EXCLUSIVE: Concept Art From SUPERMAN: FLYBY, SPIDER-MAN & IRON MAN
Entertainment vehicle designer, Harald Belker, has sent us some exclusive concept art, that includes Kryptonian vehicles for Brett Ratner's Superman: Flyby and alternate designs for Green Goblin's glider, for Sam Raimi's Spider-Man.
Harald Belker acquired a degree in Engineering and quickly began designing automobiles for some of the premiere car companies in the world, Porsche and Mercedes-Benz. But his career path would take an unexpected turn, when Hollywood took an interest in him. It would be Warner Bros. who would first lure the talented designer to Tinseltown, as he made a splash with his bold designs of the Batmobile used in 1997's Batman and Robin. From that point on Belker has become one of the most sought after designers of movie vehicles. Perhaps his most significant achievement was his jaw-dropping futuristic vehicle designs for Steven Spielberg's Minority Report.
I recently contacted Harald Belker and requested an interview. He graciously agreed and was kind enough to send over exclusive images that he created for Brett Ratner's ill-fated, Superman: Flyby, Sam Raimi's Spider-Man and Jon Favreau's Iron Man.
I'll assume many of you are curious about the Superman: Flyby designs, which include: a Kryptonian Battle Pod known as a "Rouser," a Zorian Pod, and specially designed Superman "S" Shields. To learn more about that project head on over to Ain't It Cool News for a meticulous breakdown of its script, which was written by JJ Abrams ("Star Trek Into Darkness").
How did you go from designing vehicles for Porsche and Mercedes-Benz to designing vehicles for films?
It's the same process, you sketch you model you develop your design, there is no difference there.
You've worked on many comic book movies in the past, do you ever look at the source material (comic books) for inspiration?
I read comic books as a kid, but to be honest I have not opened one since.
Do you like working for directors that give you a lot of freedom with the designs or a director that has a very clear vision of what they want?
Freedom of course, what do they know about car design, some think they do and it becomes painful. Most visions of a director reflect his love with a certain time in the history of cars and they can't get past it. In the end it's never a good thing. They should focus on telling a compelling story, that is their job.
You designed all the alien crafts for Brett Ratner's Superman: Flyby, what did you use as reference?
I think the production designer made me look at some shells he found, other then that I just tried to do things different. Especially for the pod that he flies in, not crystals here.
One of the more intriguing designs that you sent over, is the negative space from the “S” symbol. This would've been used in the film to show that Jor-El handpicked the Kent's as Kal-El's adoptive parents, right?
That sounds reasonable to me, lets go with that :-)
What requirements were you given when designing the Green Goblin's glider?
When I worked on it it was all base on military technology, later it reverted back to the original comic version.
When designing a new vehicle, what are the steps involved from the moment the project lands in your hands?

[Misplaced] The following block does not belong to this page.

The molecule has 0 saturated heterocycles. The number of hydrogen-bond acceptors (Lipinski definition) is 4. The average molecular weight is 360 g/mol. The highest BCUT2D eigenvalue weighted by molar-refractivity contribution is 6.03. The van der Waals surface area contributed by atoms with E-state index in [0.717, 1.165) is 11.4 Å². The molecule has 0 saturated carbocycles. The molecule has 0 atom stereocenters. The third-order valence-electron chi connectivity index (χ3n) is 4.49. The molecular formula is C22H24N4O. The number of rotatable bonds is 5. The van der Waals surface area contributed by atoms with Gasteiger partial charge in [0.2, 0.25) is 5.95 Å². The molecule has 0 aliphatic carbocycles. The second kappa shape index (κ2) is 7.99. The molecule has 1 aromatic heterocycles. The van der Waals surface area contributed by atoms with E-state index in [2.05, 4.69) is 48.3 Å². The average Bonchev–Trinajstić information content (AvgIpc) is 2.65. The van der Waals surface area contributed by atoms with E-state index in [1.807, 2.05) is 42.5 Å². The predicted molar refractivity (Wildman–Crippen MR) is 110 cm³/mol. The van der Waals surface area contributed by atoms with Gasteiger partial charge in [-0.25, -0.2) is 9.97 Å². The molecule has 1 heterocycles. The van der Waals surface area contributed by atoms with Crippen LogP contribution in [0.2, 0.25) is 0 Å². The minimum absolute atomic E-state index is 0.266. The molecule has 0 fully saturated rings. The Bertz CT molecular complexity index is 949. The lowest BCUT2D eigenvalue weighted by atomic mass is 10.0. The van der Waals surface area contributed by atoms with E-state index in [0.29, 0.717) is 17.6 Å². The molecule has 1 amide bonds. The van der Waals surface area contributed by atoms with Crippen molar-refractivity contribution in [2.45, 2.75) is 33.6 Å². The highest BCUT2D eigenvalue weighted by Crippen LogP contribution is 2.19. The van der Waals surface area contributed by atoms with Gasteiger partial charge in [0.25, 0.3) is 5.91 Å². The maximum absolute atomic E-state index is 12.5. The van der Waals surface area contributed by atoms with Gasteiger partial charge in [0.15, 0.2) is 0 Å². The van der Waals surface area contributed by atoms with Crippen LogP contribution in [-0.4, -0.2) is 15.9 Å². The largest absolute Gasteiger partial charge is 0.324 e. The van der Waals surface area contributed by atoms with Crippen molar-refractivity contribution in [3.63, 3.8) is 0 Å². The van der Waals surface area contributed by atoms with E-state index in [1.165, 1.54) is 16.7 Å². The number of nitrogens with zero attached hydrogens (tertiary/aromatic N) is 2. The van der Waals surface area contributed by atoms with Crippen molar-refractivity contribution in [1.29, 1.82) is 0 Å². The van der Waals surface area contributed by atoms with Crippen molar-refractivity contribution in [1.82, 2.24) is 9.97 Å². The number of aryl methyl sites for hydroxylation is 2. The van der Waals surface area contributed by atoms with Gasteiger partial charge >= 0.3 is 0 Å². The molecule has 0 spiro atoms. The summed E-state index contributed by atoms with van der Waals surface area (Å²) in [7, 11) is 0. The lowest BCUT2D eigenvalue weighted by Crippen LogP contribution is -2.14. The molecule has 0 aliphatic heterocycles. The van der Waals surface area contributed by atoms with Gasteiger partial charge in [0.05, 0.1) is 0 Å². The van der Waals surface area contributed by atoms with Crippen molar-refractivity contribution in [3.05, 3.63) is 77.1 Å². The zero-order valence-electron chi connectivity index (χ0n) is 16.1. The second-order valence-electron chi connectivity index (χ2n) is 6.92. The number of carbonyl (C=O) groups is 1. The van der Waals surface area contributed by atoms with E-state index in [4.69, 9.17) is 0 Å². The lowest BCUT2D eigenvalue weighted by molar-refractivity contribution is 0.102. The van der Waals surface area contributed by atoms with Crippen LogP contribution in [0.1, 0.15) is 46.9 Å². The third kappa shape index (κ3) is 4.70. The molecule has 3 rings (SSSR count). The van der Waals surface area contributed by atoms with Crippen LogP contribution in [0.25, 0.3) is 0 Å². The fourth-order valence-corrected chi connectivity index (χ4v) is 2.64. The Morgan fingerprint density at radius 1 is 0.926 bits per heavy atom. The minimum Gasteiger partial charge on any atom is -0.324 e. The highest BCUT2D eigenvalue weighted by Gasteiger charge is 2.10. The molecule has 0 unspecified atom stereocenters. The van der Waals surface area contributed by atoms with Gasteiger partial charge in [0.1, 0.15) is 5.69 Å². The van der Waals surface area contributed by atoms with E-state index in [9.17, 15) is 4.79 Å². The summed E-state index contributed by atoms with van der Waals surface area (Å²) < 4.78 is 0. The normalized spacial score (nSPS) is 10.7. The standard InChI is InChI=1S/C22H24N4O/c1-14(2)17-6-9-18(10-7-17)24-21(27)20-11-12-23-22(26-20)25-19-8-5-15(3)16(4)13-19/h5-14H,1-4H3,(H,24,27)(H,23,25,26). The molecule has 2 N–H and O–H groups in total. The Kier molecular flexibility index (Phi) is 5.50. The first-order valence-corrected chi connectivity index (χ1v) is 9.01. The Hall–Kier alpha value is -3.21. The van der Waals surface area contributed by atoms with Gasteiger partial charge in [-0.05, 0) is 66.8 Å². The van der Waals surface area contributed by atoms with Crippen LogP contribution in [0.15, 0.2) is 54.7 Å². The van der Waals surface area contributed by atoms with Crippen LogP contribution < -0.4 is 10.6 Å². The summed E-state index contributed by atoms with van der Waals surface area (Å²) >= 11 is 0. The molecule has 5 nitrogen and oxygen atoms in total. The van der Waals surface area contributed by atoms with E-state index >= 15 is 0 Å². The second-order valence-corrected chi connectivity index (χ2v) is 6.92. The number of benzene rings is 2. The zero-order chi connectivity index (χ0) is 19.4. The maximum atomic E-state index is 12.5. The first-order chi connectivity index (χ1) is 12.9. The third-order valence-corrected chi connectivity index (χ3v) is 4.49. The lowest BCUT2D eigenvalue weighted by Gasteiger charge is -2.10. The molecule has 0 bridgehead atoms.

Sketching and making sure the vehicle is what the director envisioned. He is the one that has to like it.
I would imagine one of the challenges that you face as a vehicle designer for movies, is making a vehicle that is believable, while still making them cool. Would that be correct?
That is correct, sometimes they like to take short cuts, especially with gravity. What are you gonna do?
I would imagine your engineering background came in very handy when working on Iron Man?
Not really, everything is so designed to look good for the effect, they talk engineering but it really doesn't apply.
CLICK ON IMAGES TO ENLARGE
Is there a vehicle you haven't gotten to do that you would like to do?
Not really, I would like to see my PULSE racers come to life. That's about it.
PULSE features Harald Belker's vision of the future of racing. There was a time when the fastest means of travel was a jet, but in 2035, private conglomerates have harnessed magnetic levitation (Mag-Lev) to create trains that get people from place to place to place in a fraction of the time.
To advertise the cutting-edge technology and sheer speed of Mag-Lev, events were held with a handful of machines and fearless racers. Within a few years, PULSE Racing Grand Prix were hosted in major metropolitan areas with the funding of the cities.
The world of Pulse racing is introduced and illustrated via elaborate drawings and digitally rendered futuristic vehicles while telling the story of an adventurous young man thrown into the whirlpool of an all encompassing and physically grueling sport. Through captivatingly sleek and futuristic images, the audience follows the racers to the limits of speed and power while they are barely on the ground. The sleds force their drivers to the edge of human endurance while keeping the racing fans on their feet in excitement and enthusiam. Tactics and rules make the outcome of the race a nail bitter until the end as you never know who will emerge victorious in this incredible world of futuristic racing. Click here to pickup a copy at Amazon
CLICK HERE TO SEE MORE DESIGNS BY HARALD BELKER
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